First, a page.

Home >Topic >Kerala-floods >Voice of India’s disability rights movement Javed Abidi passes away

New Delhi: Javed Abidi, a pioneer of the cross-disability movement in India and an outspoken voice against discrimination of differently abled people in the global South, died on Sunday. He was 53.

Abidi was instrumental in the drafting and passage of The Persons with Disabilities (Equal Opportunities, Protection of Rights and Full Participation) Act, 1995 and was the director of the National Centre for Promotion of Employment for Disabled People, which he has set up in 1996. He was also the founder of the Disability Rights Group, and the Convener of the National Disability Network, India.

Initial reports suggest that Abidi succumbed to a chest infection at a private hospital in national capital Delhi. He is survived by his mother, younger brother and sister.

Born in Aligarh in 1965 with congenital spina bifida, a developmental disorder, he traversed the world on a wheelchair, advocating the rights of the disabled. At the age of fifteen he became a wheelchair-user. Despite difficulties, he studied at Wright State University in the United States, and returned back to India in 1989 to seek a career in journalism.

Satendra Singh, Disability Rights Activist and Henry Viscardi Achievement Awardee, said Abidi’s untimely death is not only a loss for Indian disability sector but also for the whole international disability community, since he was the main voice from South Asia and that of developing countries. “He brought visibility to the disability sector in India, and whatever has happened for the past few decades, it was entirely his effort," he said.

Singh noted that the Abidi had a specific focus on youth with disability and had been developing the capacity building of new age disability activists in the country. All of us who are working in disability sector now all of them are mentored by him only," he added.

“I had known him in a professional capacity but always knew him as someone who had been fighting for the rights for the longest time," said Divyanshu Ganatra, a Pune-based blind psychologist, disability rights advocate and India’s first blind solo paraglider.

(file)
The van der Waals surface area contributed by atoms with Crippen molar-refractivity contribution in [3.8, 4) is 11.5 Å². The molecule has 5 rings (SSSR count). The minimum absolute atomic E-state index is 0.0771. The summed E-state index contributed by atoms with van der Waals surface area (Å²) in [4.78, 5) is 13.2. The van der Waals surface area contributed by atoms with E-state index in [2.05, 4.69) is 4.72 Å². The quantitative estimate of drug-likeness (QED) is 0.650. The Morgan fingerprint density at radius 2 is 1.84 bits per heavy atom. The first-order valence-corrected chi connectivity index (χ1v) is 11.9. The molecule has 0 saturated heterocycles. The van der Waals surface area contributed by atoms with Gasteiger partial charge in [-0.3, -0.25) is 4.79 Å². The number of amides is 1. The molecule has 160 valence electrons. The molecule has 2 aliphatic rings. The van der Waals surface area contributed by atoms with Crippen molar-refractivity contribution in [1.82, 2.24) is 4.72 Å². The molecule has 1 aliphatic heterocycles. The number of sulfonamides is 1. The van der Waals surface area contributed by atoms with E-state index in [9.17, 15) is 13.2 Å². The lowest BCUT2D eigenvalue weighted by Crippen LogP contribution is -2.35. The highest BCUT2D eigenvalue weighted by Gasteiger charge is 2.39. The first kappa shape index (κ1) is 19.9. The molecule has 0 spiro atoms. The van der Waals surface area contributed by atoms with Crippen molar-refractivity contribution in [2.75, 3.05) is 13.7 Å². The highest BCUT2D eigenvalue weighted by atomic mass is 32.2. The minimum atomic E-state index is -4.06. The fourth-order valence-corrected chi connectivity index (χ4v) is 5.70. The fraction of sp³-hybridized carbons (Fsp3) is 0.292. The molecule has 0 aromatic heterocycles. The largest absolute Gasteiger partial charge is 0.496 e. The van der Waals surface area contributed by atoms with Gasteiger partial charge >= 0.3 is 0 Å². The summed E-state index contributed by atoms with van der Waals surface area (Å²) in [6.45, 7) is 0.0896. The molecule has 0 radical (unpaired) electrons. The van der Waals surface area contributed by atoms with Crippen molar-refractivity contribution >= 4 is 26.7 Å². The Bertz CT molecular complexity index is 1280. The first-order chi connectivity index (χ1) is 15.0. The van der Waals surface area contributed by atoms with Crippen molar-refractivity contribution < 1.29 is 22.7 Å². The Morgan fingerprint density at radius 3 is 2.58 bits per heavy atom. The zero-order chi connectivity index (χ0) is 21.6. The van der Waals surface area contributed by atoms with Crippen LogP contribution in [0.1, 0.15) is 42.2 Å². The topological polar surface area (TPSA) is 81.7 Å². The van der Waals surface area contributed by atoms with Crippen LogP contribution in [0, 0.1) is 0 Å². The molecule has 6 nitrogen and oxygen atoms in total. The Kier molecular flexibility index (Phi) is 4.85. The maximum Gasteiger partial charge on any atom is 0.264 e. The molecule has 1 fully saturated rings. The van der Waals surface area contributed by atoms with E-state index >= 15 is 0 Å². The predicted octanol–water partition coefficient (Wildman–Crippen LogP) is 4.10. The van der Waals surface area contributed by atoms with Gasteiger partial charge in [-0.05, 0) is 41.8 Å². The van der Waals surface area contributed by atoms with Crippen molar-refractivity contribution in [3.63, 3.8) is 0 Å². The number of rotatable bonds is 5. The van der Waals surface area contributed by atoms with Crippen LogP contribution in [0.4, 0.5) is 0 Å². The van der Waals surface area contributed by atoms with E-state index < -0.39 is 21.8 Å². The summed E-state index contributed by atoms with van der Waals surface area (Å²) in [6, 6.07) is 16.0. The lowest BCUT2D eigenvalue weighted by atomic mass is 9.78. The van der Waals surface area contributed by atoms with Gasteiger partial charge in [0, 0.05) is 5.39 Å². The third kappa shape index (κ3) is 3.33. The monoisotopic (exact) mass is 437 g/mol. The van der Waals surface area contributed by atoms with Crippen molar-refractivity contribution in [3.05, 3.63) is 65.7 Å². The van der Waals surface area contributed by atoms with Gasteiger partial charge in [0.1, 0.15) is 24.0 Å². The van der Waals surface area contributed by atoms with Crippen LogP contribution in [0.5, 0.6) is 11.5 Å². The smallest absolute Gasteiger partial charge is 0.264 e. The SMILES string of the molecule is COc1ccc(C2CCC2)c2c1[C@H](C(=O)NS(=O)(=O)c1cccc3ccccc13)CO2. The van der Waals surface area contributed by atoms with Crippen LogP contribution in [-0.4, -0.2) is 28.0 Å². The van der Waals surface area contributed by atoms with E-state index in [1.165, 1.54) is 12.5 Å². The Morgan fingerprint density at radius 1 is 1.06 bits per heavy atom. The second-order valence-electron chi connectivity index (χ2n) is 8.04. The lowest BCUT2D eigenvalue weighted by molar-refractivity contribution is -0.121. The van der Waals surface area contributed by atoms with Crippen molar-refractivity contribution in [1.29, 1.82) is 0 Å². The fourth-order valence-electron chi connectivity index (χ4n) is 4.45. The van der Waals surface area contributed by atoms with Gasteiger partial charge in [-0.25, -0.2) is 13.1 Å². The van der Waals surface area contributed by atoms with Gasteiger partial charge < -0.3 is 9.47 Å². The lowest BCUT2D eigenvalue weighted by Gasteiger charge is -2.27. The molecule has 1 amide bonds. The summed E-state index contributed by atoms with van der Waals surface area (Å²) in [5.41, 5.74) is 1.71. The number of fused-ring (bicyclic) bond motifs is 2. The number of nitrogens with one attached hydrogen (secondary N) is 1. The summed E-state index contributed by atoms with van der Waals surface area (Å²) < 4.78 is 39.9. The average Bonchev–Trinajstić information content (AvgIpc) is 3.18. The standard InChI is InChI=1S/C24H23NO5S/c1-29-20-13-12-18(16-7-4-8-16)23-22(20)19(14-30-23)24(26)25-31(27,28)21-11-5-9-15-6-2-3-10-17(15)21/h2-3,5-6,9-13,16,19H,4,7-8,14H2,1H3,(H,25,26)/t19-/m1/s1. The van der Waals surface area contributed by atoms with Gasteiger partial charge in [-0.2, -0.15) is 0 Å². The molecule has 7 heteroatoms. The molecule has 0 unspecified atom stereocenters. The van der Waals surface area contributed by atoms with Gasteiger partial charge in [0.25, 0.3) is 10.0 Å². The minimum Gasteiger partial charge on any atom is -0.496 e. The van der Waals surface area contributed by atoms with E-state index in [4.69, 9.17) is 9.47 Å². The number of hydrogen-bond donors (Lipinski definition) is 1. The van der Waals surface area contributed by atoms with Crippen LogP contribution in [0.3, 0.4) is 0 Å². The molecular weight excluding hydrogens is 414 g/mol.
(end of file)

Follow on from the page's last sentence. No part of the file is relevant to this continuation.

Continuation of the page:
Following the news of his demise, the social media was flooded with reactions of grief.

Considered by some as the father of India’s disability movement, Abidi is credited with galvanizing the movement for disability cause and was instrumental in the creation and capacity building of the present generation of disability rights activists.

He travelled tirelessly across the world on a wheelchair, advocating the rights of disabled people, and stressed that disability movements must focus on the global south including in India, for this is where nearly 800 million of the world’s one billion people with disabilities live. Lending voice to an “invisible minority"- one that has been denied to them for decades, he stayed at the forefront activisms that catalyzed changes in the policy and legislative space.

He has been the director of National Centre for Promotion of Employment for Disabled People since 1997. In October 2011, he was appointed world chair of Disabled People’s International (DPI), a global organization working for the rights of people living with disabilities.

In 2013, Abidi took over as the vice-chair of the International Disability Alliance, a global alliance working for disability causes. He set up the disability wing of the Rajiv Gandhi Foundation in India, after being invited to do so by Sonia Gandhi. His letter to the Chief Justice of India in 2004 on making polling booths accessible to persons with disabilities was converted into a writ petition. The Supreme Court then passed directions to make the voting process accessible.

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